The original cast featured Rod Kirkham, Vikki Broughton, Phillip Gould, Debbie Byrne, Jamie Redfern &
Jane Scali -although Redfern would only last one season when he was spotted by Liberace and whisked off to a US tour.
The show was an instant sensation.
“In the weeks prior to Young Talent Time starting they were getting 3s and 4s. But from week one, we got a 19 which was unheard of. Somehow the idea of Johnny and some young kids having a musical good time appealed to people who weren’t into footy.
“People used to tune in, just to see that”
“We sang All My Loving on the first show, sitting around a piano with no strings and backing and “ooohs”. That developed later on. People used to tune in, just to see that because it was so it was so ‘family’ and so lovely.
“We started off with a 13 week contract and after 13 weeks we got a 4 year contract. We were perfect programming for them.”
Over the years 34 other young singers would learn their craft on the show, many becoming household names and some spawning lifelong careers: Tina Arena, Dannii Minogue, Karen Knowles, John Bowles, Joey Perrone, Sally Boyden, Beven Addinsall, Derek Redfern and more.
“It was a bit like an Academy”
“It was a bit like an Academy. You learned about choreography, harmony, singing, how cameras worked, the technical side and all that stuff,” says Young.
“The kids didn’t start until lunchtime. We rehearsed and prepared the contestants early so that the kids could come in late. Friday night, they had a rehearsal. We were live to air when we started but you can’t promote it when it’s live.”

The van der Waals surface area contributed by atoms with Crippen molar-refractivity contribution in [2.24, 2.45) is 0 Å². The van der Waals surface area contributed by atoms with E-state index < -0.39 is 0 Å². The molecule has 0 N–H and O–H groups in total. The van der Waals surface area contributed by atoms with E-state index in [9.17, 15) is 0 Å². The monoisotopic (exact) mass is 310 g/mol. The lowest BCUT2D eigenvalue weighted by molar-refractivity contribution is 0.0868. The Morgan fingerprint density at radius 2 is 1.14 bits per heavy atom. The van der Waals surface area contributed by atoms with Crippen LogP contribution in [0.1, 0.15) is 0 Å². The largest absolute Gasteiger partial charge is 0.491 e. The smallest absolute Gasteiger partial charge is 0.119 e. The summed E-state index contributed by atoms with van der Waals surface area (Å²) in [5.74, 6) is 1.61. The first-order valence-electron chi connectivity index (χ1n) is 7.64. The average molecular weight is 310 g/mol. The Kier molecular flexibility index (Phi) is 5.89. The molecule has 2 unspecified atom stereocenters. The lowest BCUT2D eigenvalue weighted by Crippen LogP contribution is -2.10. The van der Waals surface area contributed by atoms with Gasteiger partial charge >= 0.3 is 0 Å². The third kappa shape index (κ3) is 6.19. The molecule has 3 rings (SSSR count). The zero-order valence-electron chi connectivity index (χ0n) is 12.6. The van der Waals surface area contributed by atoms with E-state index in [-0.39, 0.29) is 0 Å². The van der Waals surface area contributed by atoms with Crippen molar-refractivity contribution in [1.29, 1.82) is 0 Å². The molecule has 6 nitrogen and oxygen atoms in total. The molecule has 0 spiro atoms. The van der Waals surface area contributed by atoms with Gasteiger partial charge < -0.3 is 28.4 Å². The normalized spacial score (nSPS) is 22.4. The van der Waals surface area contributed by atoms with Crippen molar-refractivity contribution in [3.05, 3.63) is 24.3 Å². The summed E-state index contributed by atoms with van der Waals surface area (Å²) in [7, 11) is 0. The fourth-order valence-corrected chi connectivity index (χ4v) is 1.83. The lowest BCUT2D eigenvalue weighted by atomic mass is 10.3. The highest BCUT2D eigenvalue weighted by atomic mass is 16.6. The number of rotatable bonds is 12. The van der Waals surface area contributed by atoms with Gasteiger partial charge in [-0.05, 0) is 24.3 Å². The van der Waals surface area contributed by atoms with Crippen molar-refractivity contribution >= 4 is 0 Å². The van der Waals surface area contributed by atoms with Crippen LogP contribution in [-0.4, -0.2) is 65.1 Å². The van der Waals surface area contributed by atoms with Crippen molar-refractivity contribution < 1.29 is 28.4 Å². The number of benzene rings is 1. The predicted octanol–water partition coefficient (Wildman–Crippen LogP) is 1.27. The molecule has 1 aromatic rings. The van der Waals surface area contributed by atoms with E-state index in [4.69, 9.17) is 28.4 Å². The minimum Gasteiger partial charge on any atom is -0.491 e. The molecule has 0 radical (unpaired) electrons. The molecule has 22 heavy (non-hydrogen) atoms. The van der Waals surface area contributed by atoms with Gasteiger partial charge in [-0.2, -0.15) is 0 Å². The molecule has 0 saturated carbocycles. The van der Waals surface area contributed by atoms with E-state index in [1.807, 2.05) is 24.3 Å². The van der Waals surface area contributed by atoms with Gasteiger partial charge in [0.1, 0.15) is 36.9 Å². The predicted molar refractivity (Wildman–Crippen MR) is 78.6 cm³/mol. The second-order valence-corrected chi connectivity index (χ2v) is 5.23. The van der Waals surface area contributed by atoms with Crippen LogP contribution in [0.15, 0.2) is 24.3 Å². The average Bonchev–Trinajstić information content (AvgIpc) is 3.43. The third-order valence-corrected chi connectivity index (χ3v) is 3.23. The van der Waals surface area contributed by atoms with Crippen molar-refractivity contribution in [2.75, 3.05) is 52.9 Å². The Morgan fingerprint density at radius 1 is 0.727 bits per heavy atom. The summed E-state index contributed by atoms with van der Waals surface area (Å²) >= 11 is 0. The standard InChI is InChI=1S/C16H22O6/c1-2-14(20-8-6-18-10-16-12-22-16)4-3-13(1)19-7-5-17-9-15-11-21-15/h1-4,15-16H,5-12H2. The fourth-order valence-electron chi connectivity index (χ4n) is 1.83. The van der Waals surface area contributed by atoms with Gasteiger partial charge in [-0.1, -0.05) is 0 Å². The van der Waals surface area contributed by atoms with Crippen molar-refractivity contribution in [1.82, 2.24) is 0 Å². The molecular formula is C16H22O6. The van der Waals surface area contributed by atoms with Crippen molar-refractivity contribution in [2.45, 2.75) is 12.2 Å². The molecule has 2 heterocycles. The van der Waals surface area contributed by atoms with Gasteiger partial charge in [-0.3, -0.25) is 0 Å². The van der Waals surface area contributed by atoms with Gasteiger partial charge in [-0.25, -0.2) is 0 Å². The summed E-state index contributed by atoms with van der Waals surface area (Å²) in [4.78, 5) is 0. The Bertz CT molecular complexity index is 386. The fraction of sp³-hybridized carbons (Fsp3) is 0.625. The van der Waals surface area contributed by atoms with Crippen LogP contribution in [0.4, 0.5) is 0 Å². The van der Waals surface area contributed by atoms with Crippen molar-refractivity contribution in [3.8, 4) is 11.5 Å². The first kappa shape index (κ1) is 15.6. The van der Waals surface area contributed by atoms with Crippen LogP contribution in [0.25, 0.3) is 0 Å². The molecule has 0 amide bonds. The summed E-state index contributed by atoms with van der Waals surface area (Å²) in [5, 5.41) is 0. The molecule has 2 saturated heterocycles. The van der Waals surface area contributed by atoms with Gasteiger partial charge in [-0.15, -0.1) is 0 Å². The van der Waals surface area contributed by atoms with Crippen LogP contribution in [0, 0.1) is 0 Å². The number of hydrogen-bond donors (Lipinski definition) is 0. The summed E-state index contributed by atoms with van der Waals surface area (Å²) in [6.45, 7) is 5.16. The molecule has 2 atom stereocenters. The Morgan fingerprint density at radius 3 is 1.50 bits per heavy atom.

He continues, “There were some kids who weren’t great singers, but they were great team members. Even my dad had his favourites but it wasn’t always the Tina Arenas or superstars….I wanted it to be real.
“I often get asked, how we handled the educational side of things, because they were school kids. But Karen Knowles was the dux of the school. So was Sally Boyden. We didn’t have a tutor on set. We had security people. The disciplines were run basically by Maggie Burns. Maggie and Ronnie both won Orders of Australia for their work with children. Towards the end Actors Equity wanted us to have (tutors), but the kids were all different ages.”
Young maintains cast parents were also very connected to the show, spending week after week in the Nunawading green room.
“Jane Scali was with the show for 7 years and during those years, Maria Scali crocheted me a bedspread which she gave to me when Jane left the show. She was there every Saturday.”
Leaving the nest was never easy, but mandatory at the age of 17.